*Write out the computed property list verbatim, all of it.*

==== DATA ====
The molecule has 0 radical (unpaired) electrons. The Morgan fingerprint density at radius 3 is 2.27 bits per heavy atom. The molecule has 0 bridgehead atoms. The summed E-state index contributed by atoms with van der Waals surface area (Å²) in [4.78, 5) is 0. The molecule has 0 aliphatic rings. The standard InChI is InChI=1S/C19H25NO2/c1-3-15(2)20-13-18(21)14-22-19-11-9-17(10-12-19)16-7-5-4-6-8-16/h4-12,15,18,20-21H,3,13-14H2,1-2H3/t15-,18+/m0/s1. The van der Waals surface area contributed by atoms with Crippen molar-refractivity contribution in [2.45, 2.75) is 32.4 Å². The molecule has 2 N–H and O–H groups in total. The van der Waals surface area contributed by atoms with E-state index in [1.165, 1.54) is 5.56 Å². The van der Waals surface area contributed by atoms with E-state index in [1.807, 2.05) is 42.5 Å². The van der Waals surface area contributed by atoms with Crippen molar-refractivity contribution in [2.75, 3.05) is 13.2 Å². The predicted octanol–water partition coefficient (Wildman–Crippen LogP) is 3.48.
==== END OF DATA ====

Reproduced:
The molecule has 0 radical (unpaired) electrons. The Morgan fingerprint density at radius 3 is 2.27 bits per heavy atom. The molecule has 0 bridgehead atoms. The summed E-state index contributed by atoms with van der Waals surface area (Å²) in [4.78, 5) is 0. The molecule has 0 aliphatic rings. The standard InChI is InChI=1S/C19H25NO2/c1-3-15(2)20-13-18(21)14-22-19-11-9-17(10-12-19)16-7-5-4-6-8-16/h4-12,15,18,20-21H,3,13-14H2,1-2H3/t15-,18+/m0/s1. The van der Waals surface area contributed by atoms with Crippen molar-refractivity contribution in [2.45, 2.75) is 32.4 Å². The molecule has 2 N–H and O–H groups in total. The van der Waals surface area contributed by atoms with E-state index in [1.165, 1.54) is 5.56 Å². The van der Waals surface area contributed by atoms with E-state index in [1.807, 2.05) is 42.5 Å². The van der Waals surface area contributed by atoms with Crippen molar-refractivity contribution in [2.75, 3.05) is 13.2 Å². The predicted octanol–water partition coefficient (Wildman–Crippen LogP) is 3.48.